My son. He loves money.
He saved his allowance for weeks before leaving for Mexico. The only thing he purchased, besides a handful of snacks, was a laminated poster of old pesos. He made sure we collected 22 coins while on vacation to bring back for each one of his classmates. For Christmas his most favorite present was a two dollar bill. The bill is a treasured keepsake that is permanently displayed leaning against his ATM (piggy bank) machine. He knows the values of all the coins, understands how many dimes/nickles/quarters make up a dollar, and enjoys counting his fortune.
In January he lost a five dollar bill and wanted a "loan" to which of course I declined because um... hello... did he really think I was going to bail him out? What a stupid solution to his personal finances. Knowing that there was no opportunity for a bail out he was fueled and feverishly looked for his money. When he found it, he immediately deposited it into his piggy bank.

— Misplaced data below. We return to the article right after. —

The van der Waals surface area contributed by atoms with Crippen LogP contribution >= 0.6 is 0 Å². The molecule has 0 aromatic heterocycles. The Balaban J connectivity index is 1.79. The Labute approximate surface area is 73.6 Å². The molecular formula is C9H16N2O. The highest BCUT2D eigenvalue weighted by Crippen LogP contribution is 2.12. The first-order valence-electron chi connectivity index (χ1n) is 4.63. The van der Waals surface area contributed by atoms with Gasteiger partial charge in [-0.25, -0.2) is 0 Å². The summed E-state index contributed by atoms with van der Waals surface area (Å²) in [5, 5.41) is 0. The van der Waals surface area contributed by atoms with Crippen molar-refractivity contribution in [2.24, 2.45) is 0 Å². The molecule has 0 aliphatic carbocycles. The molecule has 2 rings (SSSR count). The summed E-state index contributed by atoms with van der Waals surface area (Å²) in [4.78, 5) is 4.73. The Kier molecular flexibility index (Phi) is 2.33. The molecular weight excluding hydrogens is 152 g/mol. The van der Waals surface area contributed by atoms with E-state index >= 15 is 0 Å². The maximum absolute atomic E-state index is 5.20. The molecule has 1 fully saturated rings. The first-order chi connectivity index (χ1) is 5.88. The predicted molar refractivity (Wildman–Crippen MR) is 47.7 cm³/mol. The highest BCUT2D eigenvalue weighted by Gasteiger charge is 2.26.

Yesterday he turned the table on us. "I can loan you my hard work and you can pay me back!" He replied to my husband when he told Jay that he didn't have the money in his pocket to pay him for his help. My husband decided to strip the playroom to the bare studs, after our flood, so the boys have become their own father-son construction team. "I want to work today, Daddy. I want to knock down another wall!" Jay continued to badger my husband.
So work they have been doing. Lots of work. Jay has knocked down walls with a hammer, popped up floor trim with a crow bar, carried out scrap wood with construction gloves and all for the price of five dollars a day.
By far the cheapest and most adorable construction team in all of Ohio.
He has finally saved enough money to withdraw some and make a purchase on his own. Which is a HUGE deal in our household because new toys are saved for special events like birthdays and holidays. For the last month he has walked the aisles of Target making mental notes, he has circled books on his Scholastic book orders, and asked me to log onto Legos dot com to scroll through for ideas.
Instead, the future economics professor with a degree from Columbia, settled on a much longer term investment all on his own.
And now he has learned that ten crickets equal one dollar. Oh vey!
Monday, March 16, 2009
My son. He loves money.
Posted by OHmommy at 12:00 AM